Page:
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Discussion Starter · #1 ·
I am new to bee keeping I have located 2 ferral colonies one in a elm tree the other in a wall of an abandoned house both owners want them removed. Both have been in the location for a few years. I can wait until spring on the colony in the house but the owner of the tree wants them gone is there a good way to get these bees and will they make it through the winter if I got them out know any advise would be welcomed I am in kansas
 

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Will the owner of the tree let you cut it down?
That would be the easiest way.Close the entrance off with some screen wire and cut it down,figure out where the top and bottom of the hive is.With luck you wil end up with a 2-3 foot log of bees.Load the log up and take it home and set it up in your bee yard with a bottom /top and remove the screen.Next spring split the log in half and transfer the bees to a standard hive.
If the owner will not allow you to cut it down,you will have to use the another method.Which will take longer.Could use the cone method.As I have never tried these I will refer to others in the group that have..
As far as the one in the old house be careful,you don't know what condition the structure is in,hate to have the whole thing fall down on you.
I'd start by pulling the board closest to the entrance and just keep puling them until you find the entire hive.You will need wooden frames and some rubber bands.As you cut the comb out have someone hold the frames as you put the comb in them and place the rubber bands around the frames and combs,I'd say 5 bands should hold it in place.I would also use shallow frames/body as most comb taken out of walls will only be roughly 3" wide.You can always change this out later.Another thing take your time,look for the queen more than likly she'll be on the last piece of comb hanging but not always.If you can get the queen the rest should follow her.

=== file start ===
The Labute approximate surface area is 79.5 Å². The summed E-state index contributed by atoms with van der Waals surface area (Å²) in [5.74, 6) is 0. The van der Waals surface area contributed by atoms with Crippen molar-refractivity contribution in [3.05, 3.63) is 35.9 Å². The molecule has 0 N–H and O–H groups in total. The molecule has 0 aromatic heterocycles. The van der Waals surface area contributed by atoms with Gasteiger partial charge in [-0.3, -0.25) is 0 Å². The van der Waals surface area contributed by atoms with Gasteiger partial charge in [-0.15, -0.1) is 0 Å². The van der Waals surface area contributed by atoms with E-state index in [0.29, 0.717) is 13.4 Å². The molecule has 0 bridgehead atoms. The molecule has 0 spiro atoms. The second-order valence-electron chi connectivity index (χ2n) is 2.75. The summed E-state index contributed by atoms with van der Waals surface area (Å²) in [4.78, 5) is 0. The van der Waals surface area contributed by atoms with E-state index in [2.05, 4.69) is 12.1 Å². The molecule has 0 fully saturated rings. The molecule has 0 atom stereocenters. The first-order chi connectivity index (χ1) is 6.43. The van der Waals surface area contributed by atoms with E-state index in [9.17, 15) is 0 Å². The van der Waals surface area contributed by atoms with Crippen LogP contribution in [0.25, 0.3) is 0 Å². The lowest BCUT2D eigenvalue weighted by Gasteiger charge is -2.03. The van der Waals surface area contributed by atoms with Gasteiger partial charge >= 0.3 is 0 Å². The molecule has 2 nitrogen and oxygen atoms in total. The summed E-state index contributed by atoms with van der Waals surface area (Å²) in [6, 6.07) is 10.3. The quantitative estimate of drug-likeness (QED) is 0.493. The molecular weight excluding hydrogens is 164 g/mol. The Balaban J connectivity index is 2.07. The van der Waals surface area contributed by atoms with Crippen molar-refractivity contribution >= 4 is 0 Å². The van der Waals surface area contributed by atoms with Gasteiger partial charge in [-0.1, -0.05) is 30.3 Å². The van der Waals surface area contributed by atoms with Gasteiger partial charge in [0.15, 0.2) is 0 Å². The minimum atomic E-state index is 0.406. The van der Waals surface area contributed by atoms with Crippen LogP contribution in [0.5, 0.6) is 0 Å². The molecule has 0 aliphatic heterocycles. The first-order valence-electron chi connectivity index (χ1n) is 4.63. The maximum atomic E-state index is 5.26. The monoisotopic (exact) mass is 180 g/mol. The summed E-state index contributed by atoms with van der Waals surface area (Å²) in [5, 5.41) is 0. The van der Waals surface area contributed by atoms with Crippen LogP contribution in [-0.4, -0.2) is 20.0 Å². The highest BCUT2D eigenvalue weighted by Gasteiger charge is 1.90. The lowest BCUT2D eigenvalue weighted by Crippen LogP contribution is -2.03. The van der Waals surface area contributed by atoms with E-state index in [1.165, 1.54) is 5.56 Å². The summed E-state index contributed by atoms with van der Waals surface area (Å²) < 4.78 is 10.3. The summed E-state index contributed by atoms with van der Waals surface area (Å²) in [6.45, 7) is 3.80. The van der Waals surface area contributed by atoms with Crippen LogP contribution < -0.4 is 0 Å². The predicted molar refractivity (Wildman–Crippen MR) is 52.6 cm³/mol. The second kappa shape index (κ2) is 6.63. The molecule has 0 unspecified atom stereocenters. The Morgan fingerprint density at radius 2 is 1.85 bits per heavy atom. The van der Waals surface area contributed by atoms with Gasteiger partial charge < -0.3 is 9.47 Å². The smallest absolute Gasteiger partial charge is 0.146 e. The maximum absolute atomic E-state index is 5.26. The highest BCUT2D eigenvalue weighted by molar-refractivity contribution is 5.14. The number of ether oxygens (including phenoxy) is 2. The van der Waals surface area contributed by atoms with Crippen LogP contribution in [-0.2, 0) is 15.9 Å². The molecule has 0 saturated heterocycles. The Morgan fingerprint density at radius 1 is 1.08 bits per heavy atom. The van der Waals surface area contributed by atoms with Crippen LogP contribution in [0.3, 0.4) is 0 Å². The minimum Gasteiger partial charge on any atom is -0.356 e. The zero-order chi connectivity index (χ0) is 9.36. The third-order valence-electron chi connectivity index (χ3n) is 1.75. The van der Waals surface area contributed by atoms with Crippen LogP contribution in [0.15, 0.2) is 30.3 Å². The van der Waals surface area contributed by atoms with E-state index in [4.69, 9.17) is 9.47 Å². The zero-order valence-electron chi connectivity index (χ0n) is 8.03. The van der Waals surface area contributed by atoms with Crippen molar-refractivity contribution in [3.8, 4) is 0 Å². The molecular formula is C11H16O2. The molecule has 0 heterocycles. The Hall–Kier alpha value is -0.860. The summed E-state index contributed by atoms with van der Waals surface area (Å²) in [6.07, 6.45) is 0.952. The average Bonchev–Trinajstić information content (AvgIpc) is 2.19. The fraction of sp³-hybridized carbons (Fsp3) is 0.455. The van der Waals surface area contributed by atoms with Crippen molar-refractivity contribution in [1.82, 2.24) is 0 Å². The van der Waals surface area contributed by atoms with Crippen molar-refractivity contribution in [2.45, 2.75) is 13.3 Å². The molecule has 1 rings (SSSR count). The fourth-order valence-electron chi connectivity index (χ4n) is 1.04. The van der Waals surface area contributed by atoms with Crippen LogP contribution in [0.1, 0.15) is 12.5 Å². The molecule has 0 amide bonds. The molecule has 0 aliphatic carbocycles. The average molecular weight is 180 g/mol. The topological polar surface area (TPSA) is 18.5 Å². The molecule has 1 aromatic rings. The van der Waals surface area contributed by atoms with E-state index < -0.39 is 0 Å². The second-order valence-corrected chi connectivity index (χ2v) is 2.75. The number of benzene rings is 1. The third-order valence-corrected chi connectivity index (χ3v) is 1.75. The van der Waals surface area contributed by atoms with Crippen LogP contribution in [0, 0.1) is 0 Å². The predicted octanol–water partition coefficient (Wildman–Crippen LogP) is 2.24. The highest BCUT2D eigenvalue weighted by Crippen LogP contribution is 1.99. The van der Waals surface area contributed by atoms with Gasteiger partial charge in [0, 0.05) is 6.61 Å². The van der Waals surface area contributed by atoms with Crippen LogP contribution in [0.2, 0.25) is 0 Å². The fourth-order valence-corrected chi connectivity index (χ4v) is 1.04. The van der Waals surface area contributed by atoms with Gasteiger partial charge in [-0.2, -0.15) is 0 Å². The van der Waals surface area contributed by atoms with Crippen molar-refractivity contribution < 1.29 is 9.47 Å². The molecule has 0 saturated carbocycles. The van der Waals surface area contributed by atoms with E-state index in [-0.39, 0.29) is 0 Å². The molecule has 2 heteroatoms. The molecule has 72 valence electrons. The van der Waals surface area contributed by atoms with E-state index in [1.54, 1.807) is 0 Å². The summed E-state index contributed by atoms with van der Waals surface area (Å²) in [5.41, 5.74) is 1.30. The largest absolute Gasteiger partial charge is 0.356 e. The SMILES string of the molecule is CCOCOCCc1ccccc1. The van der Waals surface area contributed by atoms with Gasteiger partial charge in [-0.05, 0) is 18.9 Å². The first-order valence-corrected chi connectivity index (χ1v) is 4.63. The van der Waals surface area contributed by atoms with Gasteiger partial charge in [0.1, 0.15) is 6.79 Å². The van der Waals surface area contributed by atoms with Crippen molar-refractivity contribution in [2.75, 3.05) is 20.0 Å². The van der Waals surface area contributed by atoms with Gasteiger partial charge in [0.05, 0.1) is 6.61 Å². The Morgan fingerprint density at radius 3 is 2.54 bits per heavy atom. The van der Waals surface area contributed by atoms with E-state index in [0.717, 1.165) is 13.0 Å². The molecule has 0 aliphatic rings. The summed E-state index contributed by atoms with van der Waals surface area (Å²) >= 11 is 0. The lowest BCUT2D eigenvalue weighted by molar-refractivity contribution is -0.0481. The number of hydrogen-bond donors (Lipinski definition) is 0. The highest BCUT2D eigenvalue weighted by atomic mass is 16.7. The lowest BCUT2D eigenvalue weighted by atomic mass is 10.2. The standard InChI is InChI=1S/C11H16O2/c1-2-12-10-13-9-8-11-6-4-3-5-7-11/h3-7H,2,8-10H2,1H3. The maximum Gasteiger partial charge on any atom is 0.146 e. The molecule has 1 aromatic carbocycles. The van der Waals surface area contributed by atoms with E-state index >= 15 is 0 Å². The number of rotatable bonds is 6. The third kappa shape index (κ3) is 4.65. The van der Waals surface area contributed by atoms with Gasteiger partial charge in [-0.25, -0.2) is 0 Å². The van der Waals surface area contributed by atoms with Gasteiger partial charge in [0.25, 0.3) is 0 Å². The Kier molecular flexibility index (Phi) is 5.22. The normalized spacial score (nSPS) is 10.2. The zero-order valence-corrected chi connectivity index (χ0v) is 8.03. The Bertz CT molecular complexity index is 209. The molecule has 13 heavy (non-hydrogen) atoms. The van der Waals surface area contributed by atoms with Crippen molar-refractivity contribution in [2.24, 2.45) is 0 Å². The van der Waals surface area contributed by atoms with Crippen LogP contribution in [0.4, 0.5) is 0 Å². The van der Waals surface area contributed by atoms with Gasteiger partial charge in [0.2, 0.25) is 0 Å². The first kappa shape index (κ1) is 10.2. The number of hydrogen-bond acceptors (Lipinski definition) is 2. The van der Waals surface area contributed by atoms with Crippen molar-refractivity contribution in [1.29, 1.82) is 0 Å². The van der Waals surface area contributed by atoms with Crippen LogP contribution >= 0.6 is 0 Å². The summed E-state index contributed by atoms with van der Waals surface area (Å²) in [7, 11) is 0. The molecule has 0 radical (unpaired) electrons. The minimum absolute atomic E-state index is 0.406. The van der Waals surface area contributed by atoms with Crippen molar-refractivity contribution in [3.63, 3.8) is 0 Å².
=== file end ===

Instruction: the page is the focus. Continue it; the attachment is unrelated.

Find a helper and good luck.
 

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Discussion Starter · #3 ·
The house is in fair shape it is actualy an old one room school ironically the other hive in the tree is also in a yard that was once a one room school site. The owner want to keep the tree if possible. I know where the hive entrance is on the house. What time of the year would be best to remove the bees I have been told and also read spring would be best
 

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Just a quick bit of advice if you are able to cut down the tree, and follow the rest of King's advice I would make one change. Don't split the log and pull the bees out. Instead, cut the log down to where the comb is poking out the top just a little, screw a hivebody sized piece of board to the log, then set a hivebody with frames(hopefully drawn comb) on top. Wait for the queen to move up and start laying in the box, find her in the box, slap a n excluder between the board and the hive, wait 21-24 days for the brood to emerge in the log, WALAH, you have the bees out of the log no mess to speak of no fuss. Now you can do what you want with the log. I split mine and pulled the empty combs out and rubberbanded them into empty frames and I"ll use them for swarmhive bait. PS. If you find that the queen is not wanting to come up into the box, you might need more bridge comb between the log and the box. I ended up cutting the log down to where one of their combs was sticking up an inch or 2 in the middle, then I replaced the middle frame in the box with a shallow frame. Ended up with some comb on the bottom of the shallow,but no big deal.
 
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